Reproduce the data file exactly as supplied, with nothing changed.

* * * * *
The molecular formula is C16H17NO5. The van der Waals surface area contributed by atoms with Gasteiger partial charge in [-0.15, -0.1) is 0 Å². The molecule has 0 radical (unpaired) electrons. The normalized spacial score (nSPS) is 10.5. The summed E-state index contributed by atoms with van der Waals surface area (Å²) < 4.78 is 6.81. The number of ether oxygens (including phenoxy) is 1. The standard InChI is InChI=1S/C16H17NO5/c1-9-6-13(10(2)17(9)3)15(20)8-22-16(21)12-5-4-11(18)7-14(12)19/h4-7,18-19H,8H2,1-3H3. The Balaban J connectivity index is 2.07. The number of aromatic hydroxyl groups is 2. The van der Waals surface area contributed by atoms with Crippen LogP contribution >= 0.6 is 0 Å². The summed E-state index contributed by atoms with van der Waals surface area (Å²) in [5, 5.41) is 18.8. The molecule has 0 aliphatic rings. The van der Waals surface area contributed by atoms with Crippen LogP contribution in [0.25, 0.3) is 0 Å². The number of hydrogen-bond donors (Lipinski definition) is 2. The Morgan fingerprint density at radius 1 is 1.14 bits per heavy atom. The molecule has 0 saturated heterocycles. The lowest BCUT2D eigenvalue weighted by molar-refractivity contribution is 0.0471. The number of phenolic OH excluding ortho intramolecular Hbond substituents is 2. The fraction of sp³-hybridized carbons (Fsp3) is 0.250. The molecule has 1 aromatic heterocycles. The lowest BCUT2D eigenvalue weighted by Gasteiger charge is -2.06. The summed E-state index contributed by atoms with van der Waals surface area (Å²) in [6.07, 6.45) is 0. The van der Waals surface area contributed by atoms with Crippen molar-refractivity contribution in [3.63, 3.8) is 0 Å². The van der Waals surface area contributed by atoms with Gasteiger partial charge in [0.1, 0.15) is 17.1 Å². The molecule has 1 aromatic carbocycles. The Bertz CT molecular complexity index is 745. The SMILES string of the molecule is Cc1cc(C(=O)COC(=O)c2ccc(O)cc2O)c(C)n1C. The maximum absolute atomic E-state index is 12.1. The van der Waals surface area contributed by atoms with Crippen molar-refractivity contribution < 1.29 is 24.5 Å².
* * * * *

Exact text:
The molecular formula is C16H17NO5. The van der Waals surface area contributed by atoms with Gasteiger partial charge in [-0.15, -0.1) is 0 Å². The molecule has 0 radical (unpaired) electrons. The normalized spacial score (nSPS) is 10.5. The summed E-state index contributed by atoms with van der Waals surface area (Å²) < 4.78 is 6.81. The number of ether oxygens (including phenoxy) is 1. The standard InChI is InChI=1S/C16H17NO5/c1-9-6-13(10(2)17(9)3)15(20)8-22-16(21)12-5-4-11(18)7-14(12)19/h4-7,18-19H,8H2,1-3H3. The Balaban J connectivity index is 2.07. The number of aromatic hydroxyl groups is 2. The van der Waals surface area contributed by atoms with Crippen LogP contribution >= 0.6 is 0 Å². The summed E-state index contributed by atoms with van der Waals surface area (Å²) in [5, 5.41) is 18.8. The molecule has 0 aliphatic rings. The van der Waals surface area contributed by atoms with Crippen LogP contribution in [0.25, 0.3) is 0 Å². The number of hydrogen-bond donors (Lipinski definition) is 2. The Morgan fingerprint density at radius 1 is 1.14 bits per heavy atom. The molecule has 0 saturated heterocycles. The lowest BCUT2D eigenvalue weighted by molar-refractivity contribution is 0.0471. The number of phenolic OH excluding ortho intramolecular Hbond substituents is 2. The fraction of sp³-hybridized carbons (Fsp3) is 0.250. The molecule has 1 aromatic heterocycles. The lowest BCUT2D eigenvalue weighted by Gasteiger charge is -2.06. The summed E-state index contributed by atoms with van der Waals surface area (Å²) in [6.07, 6.45) is 0. The van der Waals surface area contributed by atoms with Crippen molar-refractivity contribution in [3.63, 3.8) is 0 Å². The van der Waals surface area contributed by atoms with Gasteiger partial charge in [0.1, 0.15) is 17.1 Å². The molecule has 1 aromatic carbocycles. The Bertz CT molecular complexity index is 745. The SMILES string of the molecule is Cc1cc(C(=O)COC(=O)c2ccc(O)cc2O)c(C)n1C. The maximum absolute atomic E-state index is 12.1. The van der Waals surface area contributed by atoms with Crippen molar-refractivity contribution < 1.29 is 24.5 Å².